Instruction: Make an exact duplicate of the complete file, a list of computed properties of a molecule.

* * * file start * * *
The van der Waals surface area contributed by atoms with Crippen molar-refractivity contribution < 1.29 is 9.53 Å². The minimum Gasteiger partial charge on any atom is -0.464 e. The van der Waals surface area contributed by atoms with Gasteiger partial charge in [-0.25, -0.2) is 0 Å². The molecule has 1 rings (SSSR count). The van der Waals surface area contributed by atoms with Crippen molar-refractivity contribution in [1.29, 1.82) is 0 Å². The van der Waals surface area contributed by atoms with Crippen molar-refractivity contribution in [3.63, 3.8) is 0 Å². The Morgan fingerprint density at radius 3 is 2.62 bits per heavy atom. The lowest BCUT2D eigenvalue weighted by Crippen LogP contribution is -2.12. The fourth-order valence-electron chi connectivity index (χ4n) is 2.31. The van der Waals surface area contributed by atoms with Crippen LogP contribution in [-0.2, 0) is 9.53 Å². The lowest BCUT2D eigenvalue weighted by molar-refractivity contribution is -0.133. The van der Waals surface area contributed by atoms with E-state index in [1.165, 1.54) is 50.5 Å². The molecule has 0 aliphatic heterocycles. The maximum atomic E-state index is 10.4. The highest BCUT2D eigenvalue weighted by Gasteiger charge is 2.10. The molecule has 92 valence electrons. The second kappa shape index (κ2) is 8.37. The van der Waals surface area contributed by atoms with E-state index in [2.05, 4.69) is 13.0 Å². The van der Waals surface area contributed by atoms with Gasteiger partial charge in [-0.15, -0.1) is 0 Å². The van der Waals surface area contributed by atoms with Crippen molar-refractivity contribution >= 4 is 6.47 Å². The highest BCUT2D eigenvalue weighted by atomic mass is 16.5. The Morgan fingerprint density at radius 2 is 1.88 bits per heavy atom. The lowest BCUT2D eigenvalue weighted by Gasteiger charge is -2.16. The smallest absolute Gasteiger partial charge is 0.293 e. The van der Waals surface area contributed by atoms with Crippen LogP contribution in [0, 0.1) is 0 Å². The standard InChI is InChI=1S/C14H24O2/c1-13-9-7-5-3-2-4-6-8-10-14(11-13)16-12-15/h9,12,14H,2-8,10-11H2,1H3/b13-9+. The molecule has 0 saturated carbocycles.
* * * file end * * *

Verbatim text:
The van der Waals surface area contributed by atoms with Crippen molar-refractivity contribution < 1.29 is 9.53 Å². The minimum Gasteiger partial charge on any atom is -0.464 e. The van der Waals surface area contributed by atoms with Gasteiger partial charge in [-0.25, -0.2) is 0 Å². The molecule has 1 rings (SSSR count). The van der Waals surface area contributed by atoms with Crippen molar-refractivity contribution in [1.29, 1.82) is 0 Å². The van der Waals surface area contributed by atoms with Crippen molar-refractivity contribution in [3.63, 3.8) is 0 Å². The Morgan fingerprint density at radius 3 is 2.62 bits per heavy atom. The lowest BCUT2D eigenvalue weighted by Crippen LogP contribution is -2.12. The fourth-order valence-electron chi connectivity index (χ4n) is 2.31. The van der Waals surface area contributed by atoms with Crippen LogP contribution in [-0.2, 0) is 9.53 Å². The lowest BCUT2D eigenvalue weighted by molar-refractivity contribution is -0.133. The van der Waals surface area contributed by atoms with E-state index in [1.165, 1.54) is 50.5 Å². The molecule has 0 aliphatic heterocycles. The maximum atomic E-state index is 10.4. The highest BCUT2D eigenvalue weighted by Gasteiger charge is 2.10. The molecule has 92 valence electrons. The second kappa shape index (κ2) is 8.37. The van der Waals surface area contributed by atoms with E-state index in [2.05, 4.69) is 13.0 Å². The van der Waals surface area contributed by atoms with Gasteiger partial charge in [-0.15, -0.1) is 0 Å². The van der Waals surface area contributed by atoms with Crippen molar-refractivity contribution >= 4 is 6.47 Å². The highest BCUT2D eigenvalue weighted by atomic mass is 16.5. The Morgan fingerprint density at radius 2 is 1.88 bits per heavy atom. The lowest BCUT2D eigenvalue weighted by Gasteiger charge is -2.16. The smallest absolute Gasteiger partial charge is 0.293 e. The van der Waals surface area contributed by atoms with Crippen LogP contribution in [0, 0.1) is 0 Å². The standard InChI is InChI=1S/C14H24O2/c1-13-9-7-5-3-2-4-6-8-10-14(11-13)16-12-15/h9,12,14H,2-8,10-11H2,1H3/b13-9+. The molecule has 0 saturated carbocycles.